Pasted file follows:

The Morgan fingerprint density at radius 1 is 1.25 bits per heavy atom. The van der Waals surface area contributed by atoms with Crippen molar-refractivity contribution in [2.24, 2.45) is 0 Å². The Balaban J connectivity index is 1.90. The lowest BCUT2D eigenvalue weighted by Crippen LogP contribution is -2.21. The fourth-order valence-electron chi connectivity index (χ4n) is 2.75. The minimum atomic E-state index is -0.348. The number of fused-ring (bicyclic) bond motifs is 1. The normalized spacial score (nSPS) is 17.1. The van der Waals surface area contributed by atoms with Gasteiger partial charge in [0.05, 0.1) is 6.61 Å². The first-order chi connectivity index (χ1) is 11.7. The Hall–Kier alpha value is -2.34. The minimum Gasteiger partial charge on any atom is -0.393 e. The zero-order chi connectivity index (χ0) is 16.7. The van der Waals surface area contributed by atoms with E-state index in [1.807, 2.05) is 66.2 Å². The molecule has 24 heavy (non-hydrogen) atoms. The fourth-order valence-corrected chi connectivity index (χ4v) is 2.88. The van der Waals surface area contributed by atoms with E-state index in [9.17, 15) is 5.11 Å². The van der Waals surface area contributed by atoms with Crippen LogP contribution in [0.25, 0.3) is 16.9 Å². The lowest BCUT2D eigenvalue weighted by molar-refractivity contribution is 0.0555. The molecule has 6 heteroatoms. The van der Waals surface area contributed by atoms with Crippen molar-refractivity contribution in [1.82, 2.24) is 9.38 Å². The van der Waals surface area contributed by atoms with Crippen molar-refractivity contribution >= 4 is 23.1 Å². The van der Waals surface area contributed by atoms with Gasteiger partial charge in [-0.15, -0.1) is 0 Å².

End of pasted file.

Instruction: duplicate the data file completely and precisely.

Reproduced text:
The Morgan fingerprint density at radius 1 is 1.25 bits per heavy atom. The van der Waals surface area contributed by atoms with Crippen molar-refractivity contribution in [2.24, 2.45) is 0 Å². The Balaban J connectivity index is 1.90. The lowest BCUT2D eigenvalue weighted by Crippen LogP contribution is -2.21. The fourth-order valence-electron chi connectivity index (χ4n) is 2.75. The minimum atomic E-state index is -0.348. The number of fused-ring (bicyclic) bond motifs is 1. The normalized spacial score (nSPS) is 17.1. The van der Waals surface area contributed by atoms with Gasteiger partial charge in [0.05, 0.1) is 6.61 Å². The first-order chi connectivity index (χ1) is 11.7. The Hall–Kier alpha value is -2.34. The minimum Gasteiger partial charge on any atom is -0.393 e. The zero-order chi connectivity index (χ0) is 16.7. The van der Waals surface area contributed by atoms with E-state index in [1.807, 2.05) is 66.2 Å². The molecule has 24 heavy (non-hydrogen) atoms. The fourth-order valence-corrected chi connectivity index (χ4v) is 2.88. The van der Waals surface area contributed by atoms with E-state index in [9.17, 15) is 5.11 Å². The van der Waals surface area contributed by atoms with Crippen LogP contribution in [0.25, 0.3) is 16.9 Å². The lowest BCUT2D eigenvalue weighted by molar-refractivity contribution is 0.0555. The molecule has 6 heteroatoms. The van der Waals surface area contributed by atoms with Crippen molar-refractivity contribution in [1.82, 2.24) is 9.38 Å². The van der Waals surface area contributed by atoms with Crippen molar-refractivity contribution >= 4 is 23.1 Å². The van der Waals surface area contributed by atoms with Gasteiger partial charge in [-0.15, -0.1) is 0 Å².